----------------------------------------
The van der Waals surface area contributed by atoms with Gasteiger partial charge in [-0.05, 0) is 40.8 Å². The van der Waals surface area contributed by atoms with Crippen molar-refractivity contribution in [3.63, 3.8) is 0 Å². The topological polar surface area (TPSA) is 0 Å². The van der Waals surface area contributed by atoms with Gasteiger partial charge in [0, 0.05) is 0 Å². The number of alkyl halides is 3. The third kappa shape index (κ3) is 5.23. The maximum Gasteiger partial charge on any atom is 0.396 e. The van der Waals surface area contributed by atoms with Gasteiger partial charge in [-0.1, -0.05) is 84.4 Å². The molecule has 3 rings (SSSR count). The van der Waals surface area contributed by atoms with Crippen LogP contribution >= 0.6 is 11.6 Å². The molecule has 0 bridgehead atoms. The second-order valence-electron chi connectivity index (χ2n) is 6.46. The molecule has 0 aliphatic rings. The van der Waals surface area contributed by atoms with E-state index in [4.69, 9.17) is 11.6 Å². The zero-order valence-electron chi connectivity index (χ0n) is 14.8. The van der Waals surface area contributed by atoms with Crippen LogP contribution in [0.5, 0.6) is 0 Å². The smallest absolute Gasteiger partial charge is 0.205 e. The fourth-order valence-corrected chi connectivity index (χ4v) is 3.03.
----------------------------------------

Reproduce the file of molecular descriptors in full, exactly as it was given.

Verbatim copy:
The van der Waals surface area contributed by atoms with Gasteiger partial charge in [-0.05, 0) is 40.8 Å². The van der Waals surface area contributed by atoms with Crippen molar-refractivity contribution in [3.63, 3.8) is 0 Å². The topological polar surface area (TPSA) is 0 Å². The van der Waals surface area contributed by atoms with Gasteiger partial charge in [0, 0.05) is 0 Å². The number of alkyl halides is 3. The third kappa shape index (κ3) is 5.23. The maximum Gasteiger partial charge on any atom is 0.396 e. The van der Waals surface area contributed by atoms with Gasteiger partial charge in [-0.1, -0.05) is 84.4 Å². The molecule has 3 rings (SSSR count). The van der Waals surface area contributed by atoms with Crippen LogP contribution >= 0.6 is 11.6 Å². The molecule has 0 bridgehead atoms. The second-order valence-electron chi connectivity index (χ2n) is 6.46. The molecule has 0 aliphatic rings. The van der Waals surface area contributed by atoms with E-state index in [4.69, 9.17) is 11.6 Å². The zero-order valence-electron chi connectivity index (χ0n) is 14.8. The van der Waals surface area contributed by atoms with Crippen LogP contribution in [0.5, 0.6) is 0 Å². The smallest absolute Gasteiger partial charge is 0.205 e. The fourth-order valence-corrected chi connectivity index (χ4v) is 3.03.